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Posts Tagged ‘Erased Tapes

Chosen One: Ben Lukas Boysen

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…so in many ways Mirage is about seeing these roots from a distance, seeing how both my younger and older self tackle the same ideas with all these years in between.”

—Ben Lukas Boysen

Ben Lukas Boysen - press photo 01 by Patricia Haas_landscape_WEB

The prestigious German composer and producer Ben Lukas Boysen’s latest sonic marvel, ‘Mirage’ – released last week on the ever dependable Erased Tapes label – continues his impressive path to create shape-shifting sound worlds that masterfully inhabit modern-classical, ambient and electronic orbits, all at once. His innate ability to blur the boundaries of organic and synthetic elements remains a vital cornerstone of the artist’s compelling sonic oeuvre. In truth, the source of the sonic details may prove impossible to determine but therein reveals the infinite radiance of music’s power. As a listener, we (subconsciously at the very least) analyze and dissect each moment-within-moment that is magnificently captured in the ceaseless flow of consciousness (translated into sound).

Album opener ‘Empyrean’ begins with gradual pulses of reflective saxophone tones before warm electronic textures seeps into the mix. This glorious piece almost feels as if it converges on the axis between (label-mates) Nils Frahm’s ‘All Melody’ and Daniel Thorne’s ‘Lines Of Sight’ such is its immaculate brilliance and hypnotic quality.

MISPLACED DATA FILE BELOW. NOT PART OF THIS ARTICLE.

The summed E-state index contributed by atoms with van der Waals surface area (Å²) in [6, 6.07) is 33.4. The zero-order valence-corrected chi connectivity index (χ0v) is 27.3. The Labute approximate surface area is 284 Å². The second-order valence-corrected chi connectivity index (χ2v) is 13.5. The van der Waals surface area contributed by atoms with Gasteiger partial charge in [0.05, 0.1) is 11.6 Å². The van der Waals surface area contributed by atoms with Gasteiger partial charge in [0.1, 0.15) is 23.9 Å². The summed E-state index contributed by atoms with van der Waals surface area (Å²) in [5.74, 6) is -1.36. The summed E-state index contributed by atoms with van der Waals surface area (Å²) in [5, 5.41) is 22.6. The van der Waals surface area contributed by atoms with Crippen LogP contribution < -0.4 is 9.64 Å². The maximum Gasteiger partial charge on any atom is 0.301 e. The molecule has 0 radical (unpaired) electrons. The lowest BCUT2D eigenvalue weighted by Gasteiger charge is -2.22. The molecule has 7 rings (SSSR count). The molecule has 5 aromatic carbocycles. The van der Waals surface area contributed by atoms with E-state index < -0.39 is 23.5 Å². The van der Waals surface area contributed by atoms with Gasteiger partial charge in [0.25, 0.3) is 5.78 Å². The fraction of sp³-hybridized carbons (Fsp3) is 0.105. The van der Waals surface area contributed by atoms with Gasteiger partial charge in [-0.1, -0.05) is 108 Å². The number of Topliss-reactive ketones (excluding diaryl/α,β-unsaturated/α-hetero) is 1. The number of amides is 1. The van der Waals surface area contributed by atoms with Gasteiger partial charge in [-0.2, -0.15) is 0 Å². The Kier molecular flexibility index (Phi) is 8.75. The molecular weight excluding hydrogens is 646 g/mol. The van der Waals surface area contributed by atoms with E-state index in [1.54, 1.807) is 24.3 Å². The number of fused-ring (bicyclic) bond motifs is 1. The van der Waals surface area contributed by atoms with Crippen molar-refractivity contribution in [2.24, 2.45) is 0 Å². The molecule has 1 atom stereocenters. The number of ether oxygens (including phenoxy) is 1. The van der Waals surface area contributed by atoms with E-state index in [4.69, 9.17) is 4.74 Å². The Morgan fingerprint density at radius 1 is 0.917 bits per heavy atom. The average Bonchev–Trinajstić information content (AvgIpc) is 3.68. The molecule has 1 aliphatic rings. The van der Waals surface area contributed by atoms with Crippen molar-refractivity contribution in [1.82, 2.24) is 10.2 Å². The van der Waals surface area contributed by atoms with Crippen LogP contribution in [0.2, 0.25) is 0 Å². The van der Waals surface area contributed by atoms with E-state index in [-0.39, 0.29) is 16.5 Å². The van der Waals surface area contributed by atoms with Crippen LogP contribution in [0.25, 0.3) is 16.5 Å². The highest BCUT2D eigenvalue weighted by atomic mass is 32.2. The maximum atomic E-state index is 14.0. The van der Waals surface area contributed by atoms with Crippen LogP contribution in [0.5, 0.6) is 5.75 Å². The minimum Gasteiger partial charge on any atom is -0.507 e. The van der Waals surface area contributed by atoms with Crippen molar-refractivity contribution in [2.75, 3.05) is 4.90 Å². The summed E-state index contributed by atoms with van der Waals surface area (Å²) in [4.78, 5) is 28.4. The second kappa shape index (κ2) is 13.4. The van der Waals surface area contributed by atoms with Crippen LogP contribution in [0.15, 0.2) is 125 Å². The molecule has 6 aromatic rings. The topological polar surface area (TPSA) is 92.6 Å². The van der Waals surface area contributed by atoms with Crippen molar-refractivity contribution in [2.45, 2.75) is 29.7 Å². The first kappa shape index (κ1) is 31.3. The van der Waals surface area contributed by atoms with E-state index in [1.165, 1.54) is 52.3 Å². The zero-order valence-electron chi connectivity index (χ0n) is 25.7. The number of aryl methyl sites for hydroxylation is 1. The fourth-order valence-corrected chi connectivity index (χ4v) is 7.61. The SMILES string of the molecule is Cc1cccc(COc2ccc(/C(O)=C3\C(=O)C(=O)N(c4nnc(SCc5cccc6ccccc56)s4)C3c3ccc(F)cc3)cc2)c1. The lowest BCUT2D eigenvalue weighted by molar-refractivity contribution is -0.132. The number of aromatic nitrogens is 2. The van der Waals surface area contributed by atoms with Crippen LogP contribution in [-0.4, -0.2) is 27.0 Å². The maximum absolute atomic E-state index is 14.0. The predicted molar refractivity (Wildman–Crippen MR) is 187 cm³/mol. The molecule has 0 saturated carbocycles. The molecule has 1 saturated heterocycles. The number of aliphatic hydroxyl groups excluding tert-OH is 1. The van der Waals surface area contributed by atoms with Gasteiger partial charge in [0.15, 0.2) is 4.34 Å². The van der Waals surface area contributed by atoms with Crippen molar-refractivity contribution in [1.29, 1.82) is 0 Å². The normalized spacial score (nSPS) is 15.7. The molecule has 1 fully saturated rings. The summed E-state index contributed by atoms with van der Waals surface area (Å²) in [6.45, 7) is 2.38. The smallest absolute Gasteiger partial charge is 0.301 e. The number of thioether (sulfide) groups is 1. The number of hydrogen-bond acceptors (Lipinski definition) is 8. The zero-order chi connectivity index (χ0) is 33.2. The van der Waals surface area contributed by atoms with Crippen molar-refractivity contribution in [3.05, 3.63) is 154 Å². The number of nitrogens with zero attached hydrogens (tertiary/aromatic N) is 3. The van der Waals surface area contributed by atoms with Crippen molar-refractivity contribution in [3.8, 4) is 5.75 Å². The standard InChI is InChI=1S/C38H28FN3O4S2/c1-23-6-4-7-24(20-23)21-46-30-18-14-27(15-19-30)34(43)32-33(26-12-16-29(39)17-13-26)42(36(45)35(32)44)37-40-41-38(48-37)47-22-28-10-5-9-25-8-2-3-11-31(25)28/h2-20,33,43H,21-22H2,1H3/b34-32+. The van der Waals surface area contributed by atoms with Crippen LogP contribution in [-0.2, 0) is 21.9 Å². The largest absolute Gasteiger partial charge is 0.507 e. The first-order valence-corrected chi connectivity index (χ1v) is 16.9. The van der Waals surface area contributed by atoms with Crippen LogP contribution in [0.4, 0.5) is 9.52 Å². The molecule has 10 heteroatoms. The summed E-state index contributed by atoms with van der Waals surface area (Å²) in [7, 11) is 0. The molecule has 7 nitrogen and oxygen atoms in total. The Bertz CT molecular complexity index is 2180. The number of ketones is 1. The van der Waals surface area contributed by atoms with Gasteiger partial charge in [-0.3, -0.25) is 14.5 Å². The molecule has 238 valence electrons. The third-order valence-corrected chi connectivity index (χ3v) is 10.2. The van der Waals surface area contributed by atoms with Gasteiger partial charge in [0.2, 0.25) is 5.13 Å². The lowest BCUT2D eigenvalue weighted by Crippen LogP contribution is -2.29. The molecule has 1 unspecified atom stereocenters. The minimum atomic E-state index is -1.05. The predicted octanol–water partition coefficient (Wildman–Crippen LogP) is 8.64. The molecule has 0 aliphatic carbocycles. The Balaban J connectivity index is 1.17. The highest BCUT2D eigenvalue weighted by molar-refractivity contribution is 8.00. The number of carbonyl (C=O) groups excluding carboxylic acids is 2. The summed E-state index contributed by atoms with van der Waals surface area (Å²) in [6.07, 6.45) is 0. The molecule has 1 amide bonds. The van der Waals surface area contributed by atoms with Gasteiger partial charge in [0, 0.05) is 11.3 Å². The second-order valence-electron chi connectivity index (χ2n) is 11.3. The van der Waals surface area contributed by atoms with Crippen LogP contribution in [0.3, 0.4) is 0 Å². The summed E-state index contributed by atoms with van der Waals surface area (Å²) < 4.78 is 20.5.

Contrasts and counterpoints are beautifully placed on the record. ‘Kenotaph’s fragile beauty of sparse piano notes provides an absorbing, introspective moment. Later, drums and synthesizers coalesce together, forming post-rock bliss conjuring the sound of ‘TNT’ era Tortoise. The lyrical quality of Boysen’s solo work is always a pure joy to savor.

The intensity is increased on the magnificent tour-de-force ‘Medela’ with soaring electronic beats and ripples that ascend deeply into the slipstream. This morphs beautifully into the ambient bliss of ‘Venia’ (with distinctive saxophone flourishes of Daniel Thorne) which effectively marries acoustic and electronic spheres into one otherworldly dimension.

The penultimate track ‘Clarion’ serves the climax to ‘Mirage’s luminous journey. Live drums and Anne Muller’s radiant cello lines combine with the angelic tones of felt piano keys. The closing ‘Love’ transmits euphoric swirls of synth-laden tapestries infused with vocals that convey the boundless nature of ‘Mirage’s colossal musical expedition.

‘Mirage’ is out now on Erased Tapes.

https://benlukasboysen.bandcamp.com/

https://www.erasedtapes.com/

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Interview with Ben Lukas Boysen.

 

Congratulations on your latest solo full length ‘Mirage’. I feel the spirit of adventure and fascination with sound can be felt throughout every moment of this special record. Can you please take me back to your starting point, if you will, and how you set about creating ‘Mirage’? In terms of having a back catalogue of work behind you, I can imagine you found a specific narrative for this newest venture quite quickly?

Ben Lukas Boysen: Thanks so much! It was actually a rather long process at first. I collected a lot of ideas after wrapping up a series and a film in 2018 and early 2019 and was struggling a bit with bringing these ideas to life. I was looking for ways to get to the next logical step after Spells a bit too hard at that time and ended up going in circles. Remembering my musical roots, which are clearly in electronic music and mutated forms of it, really helped spark the songs that ended up on the album. 10-15 years after making the first album(s) you are a different person and approach these questions differently, so in many ways Mirage is about seeing these roots from a distance, seeing how both my younger and older self tackle the same ideas with all these years in between.